While the bicycle was unable to be transformed into a new type of weapon of war, some nations instead looked to see if tactics could be devised to use the bike in combat. This begat the first practical study of tactics for bicycle riders, and it is widely accepted that it was during the Second Anglo-Boer War in South Africa (1899-1901) that the bicycle was first used in an actual conflict. Cycles were used by messengers, adapted into portable stretchers and even used as a part of a specially devised two-man cycle to patrol the railroads. The bike had been tested in battle, and it looked as if it would find a place in future wars.
However, it was not to be a front-line bike. The First World War, which had began as a very mobile and fluid conflict at first did seemed to be ideal for bicycles. Both sides used a large number of bikes to help troops get to the front lines quickly, but as the war bogged down into the hellish nightmare of trench warfare the two-wheel machines were relegated to rear echelon duty. Cycles were used to some degree by sharpshooters in less static areas, as well as by scouts and of course dispatch riders.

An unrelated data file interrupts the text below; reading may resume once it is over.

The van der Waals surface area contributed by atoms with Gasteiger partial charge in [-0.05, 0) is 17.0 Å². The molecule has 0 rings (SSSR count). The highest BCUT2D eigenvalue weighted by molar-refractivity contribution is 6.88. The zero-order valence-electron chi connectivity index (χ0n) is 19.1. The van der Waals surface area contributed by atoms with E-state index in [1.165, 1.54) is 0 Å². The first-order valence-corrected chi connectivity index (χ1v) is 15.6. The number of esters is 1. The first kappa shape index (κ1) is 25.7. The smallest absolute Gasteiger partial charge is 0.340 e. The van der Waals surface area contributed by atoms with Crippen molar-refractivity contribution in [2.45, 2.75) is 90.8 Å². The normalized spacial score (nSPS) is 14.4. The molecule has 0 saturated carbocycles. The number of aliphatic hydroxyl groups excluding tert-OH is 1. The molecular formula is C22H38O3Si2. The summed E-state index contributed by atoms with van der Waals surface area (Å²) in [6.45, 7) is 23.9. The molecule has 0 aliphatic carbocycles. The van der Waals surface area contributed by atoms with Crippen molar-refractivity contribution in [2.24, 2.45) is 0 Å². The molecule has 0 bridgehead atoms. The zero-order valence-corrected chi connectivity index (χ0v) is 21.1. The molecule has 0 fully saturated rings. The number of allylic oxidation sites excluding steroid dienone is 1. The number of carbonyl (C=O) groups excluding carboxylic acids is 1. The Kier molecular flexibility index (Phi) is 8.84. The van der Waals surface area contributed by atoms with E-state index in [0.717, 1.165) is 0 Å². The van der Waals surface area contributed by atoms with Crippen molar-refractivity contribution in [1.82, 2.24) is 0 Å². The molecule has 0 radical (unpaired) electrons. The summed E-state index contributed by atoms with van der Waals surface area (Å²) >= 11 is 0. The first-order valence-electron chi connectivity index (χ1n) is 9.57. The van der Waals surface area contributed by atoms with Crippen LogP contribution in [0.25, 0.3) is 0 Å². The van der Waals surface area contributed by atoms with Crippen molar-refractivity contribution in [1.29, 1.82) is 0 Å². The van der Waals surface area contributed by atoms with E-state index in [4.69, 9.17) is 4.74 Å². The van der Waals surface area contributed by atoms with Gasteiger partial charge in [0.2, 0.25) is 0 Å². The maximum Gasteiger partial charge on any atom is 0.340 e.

A generation after the trench warfare of the First World War, the outbreak of war in Europe and Asia put the cycle back in the field. The German Army, even during its rapid-moving blitzkrieg still relied on horse-drawn carriages to transport men and equipment, and bicycles too played a part. Moreover, wartime shortages throughout World War II also resulted in many nations utilizing the bicycle to save on fuel. This was especially true in isolated Great Britain during the Blitz, and followed even after the Yanks arrived in great numbers. The United States, which was also on wartime rationing, used bikes in great numbers, but ironically for collectors, few of the American bikes have survived the war.
“I know of only a handful of real ‘left-behind’ bikes in Europe,” said collector Johan Willaert. “I think they were used much more at U.S. camps and airfields than in Europe.”
Even more collectible today are those made by the Empire of Japan. Today the Japanese bicycle industry can even trace its roots to those bikes made during the war, where they also learned to adapt. As rubber was in short supply, it is reported that Japanese soldiers learned to ride on the rims when the tires went flat and couldn’t be patched.
After the Second World War the civilians were the ones who had to adapt and overcome, and many of the wartime bikes passed to civilian hands as the world recovered from the horrors of the war. This was especially true in Europe, where fuel was still hard to get and where there had been an existing bike culture.
“Bicycles have been a part of European history and culture for many, many years,” says Willaert. “For ages the bicycle has been a means of everyday transport for thousands of people, especially in Belgium and the Netherlands. The bicycle was a cheap and easy means of transport for people who couldn’t afford a car for decades.”